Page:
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SummaryThe best roleplaying game I've played...ever
The GoodKOTOR is a true masterpiece. The Xbox version, released to much critical acclaim in Spring 2003, only got PC gamers more excited about what was to come. Now that I've played the PC version (which I consider to be superior to the Xbox version), I can say that this is the greatest RPG I've ever experienced. It's definitely in my Top 3 of all time (I'd say it's the second best...second to Grim Fandango and one notch above Beneath a Steel Sky).
Coming from BioWare, the Canadian developer of the Baldur's Gate games, Neverwinter Nights, and the sleeper hit MDK2, KOTOR is the most accessible and fun of their roleplaying games (MDK2 might be more accessible, but it's an action game, a far cry from most of their work). The accessibility is shown right from the start. There are only three classes to select - the Soldier, skilled in combat, the Scout, skilled in exploration, disabling mines, and hacking computers, and the Scoundrel, skilled in stealth, lockpicking, and persuasive talking. You can choose to be male or female. The game uses a simplified version of the D20 system used for Dungeons & Dragons, Call of Ctulhu, and the Star Wars Roleplaying Game. However, you don't have to be very familiar with the system at all. A quick read of the manual will explain attack bonus, saving throws, skills, feats, abilities, and powers. It will even explain all the technical details of what the computer is doing that you don't really need to know. Creating a character in Baldur's Gate often took a while, and Neverwinter Nights, even with the "Recommended" button, still took a bit of time, but creating a character in KOTOR often takes less than 2 minutes. The hardest part is picking your portrait and name.
The game uses a 3D engine, and you move using the standard WASD control scheme. You will notice from the start that unlike Baldur's Gate and Neverwinter Nights, every single line of dialogue is voice acted (except for your character's lines, but that's because they're supposed to have your voice...it's roleplaying, remember?). The voice acting is excellent, especially for the droid HK-47. HK is quite possibly one of the most entertaining video game characters I've ever seen. His policy of calling humans "meatbags" and constant urge to kill something really must be seen to be believed. The graphics also need to be seen...they're just simply amazing.
Gameplay is excellent. Combat is psuedo-real time (it's turn based, but you can't really tell since it moves so fast), but can be paused at any time to issue orders to your party, which can have three members at a time. Dialogue is full of moral choices that can really effect your thinking and play style. One time I felt so bad about threatening a shopkeeper to lower the price of a droid that I loaded a previous saved game (but there is thankfully a quicksave key, which can really prevent replaying certain parts a zillion times). You also really start to care about the characters you travel with. One sequence involves my character being interrogated. If I lie, my companion gets tortured. You know your companion doesn't want you to give the information, but the sight of seeing her tortured nearly makes you crack. Emotional sequences like that truly show that game development is an art.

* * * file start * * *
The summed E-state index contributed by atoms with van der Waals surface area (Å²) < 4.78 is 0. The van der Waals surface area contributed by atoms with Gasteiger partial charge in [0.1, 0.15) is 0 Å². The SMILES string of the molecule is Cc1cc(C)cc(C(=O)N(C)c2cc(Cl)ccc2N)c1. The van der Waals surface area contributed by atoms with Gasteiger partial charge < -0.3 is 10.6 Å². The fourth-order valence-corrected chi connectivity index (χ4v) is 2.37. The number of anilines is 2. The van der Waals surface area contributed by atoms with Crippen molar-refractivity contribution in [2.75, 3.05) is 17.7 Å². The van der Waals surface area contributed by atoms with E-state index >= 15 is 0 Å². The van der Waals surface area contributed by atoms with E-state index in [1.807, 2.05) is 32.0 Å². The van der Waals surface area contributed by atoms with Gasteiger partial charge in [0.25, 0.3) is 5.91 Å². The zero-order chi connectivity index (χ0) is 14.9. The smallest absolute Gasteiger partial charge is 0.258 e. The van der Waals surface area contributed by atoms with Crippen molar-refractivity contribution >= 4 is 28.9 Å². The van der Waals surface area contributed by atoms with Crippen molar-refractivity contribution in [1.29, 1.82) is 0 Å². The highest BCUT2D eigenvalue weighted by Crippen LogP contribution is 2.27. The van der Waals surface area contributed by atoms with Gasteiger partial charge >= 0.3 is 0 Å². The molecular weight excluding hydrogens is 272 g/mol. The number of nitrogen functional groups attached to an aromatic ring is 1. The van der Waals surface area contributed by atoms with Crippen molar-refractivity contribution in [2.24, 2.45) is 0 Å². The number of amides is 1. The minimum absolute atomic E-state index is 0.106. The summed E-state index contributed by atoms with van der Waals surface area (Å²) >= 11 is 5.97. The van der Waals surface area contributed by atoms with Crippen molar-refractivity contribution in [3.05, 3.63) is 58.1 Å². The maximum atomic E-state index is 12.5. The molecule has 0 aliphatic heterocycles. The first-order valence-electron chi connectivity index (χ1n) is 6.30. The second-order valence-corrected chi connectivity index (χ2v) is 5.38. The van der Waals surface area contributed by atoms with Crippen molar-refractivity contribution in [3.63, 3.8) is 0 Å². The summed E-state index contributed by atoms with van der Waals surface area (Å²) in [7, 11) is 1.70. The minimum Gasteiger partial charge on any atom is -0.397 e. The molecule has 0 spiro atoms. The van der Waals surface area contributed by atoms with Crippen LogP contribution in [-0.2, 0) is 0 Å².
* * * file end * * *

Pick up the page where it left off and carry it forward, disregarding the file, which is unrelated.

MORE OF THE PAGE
The story is much better than Episodes I and II. George Lucas should take notes. KOTOR's story keeps you enthralled to the very end, and on the way you'll experience one of the greatest plot twists in any storytelling media ever...book, movie, or game.
The BadKOTOR isn't without its flaws. Even after installing the patch, it still crashes sometimes, though quicksaving often can remedy this issue. Like many Infinity engine games, KOTOR sometimes runs choppy, but this can be fixed by quicksaving and quickloading. Since I have a Geforce 4, I'm not sure about the ATI card bugs, but I've heard that there are still some crash bugs with ATI cards and that soft shadows don't always work with them.
Some other minor issues involve the voice acting of alien dialogue to be VERY lengthy. I can often finish reading the subtitles ten seconds before the non-English voice acting ends. Seriously, how long does it take to say "I really hate the Sith" in Twi'lek?
Another very minor issue is the game's anachronistic tendencies. It's supposed to take place 4000 years before A New Hope, yet the technology seems to be on roughly the same level.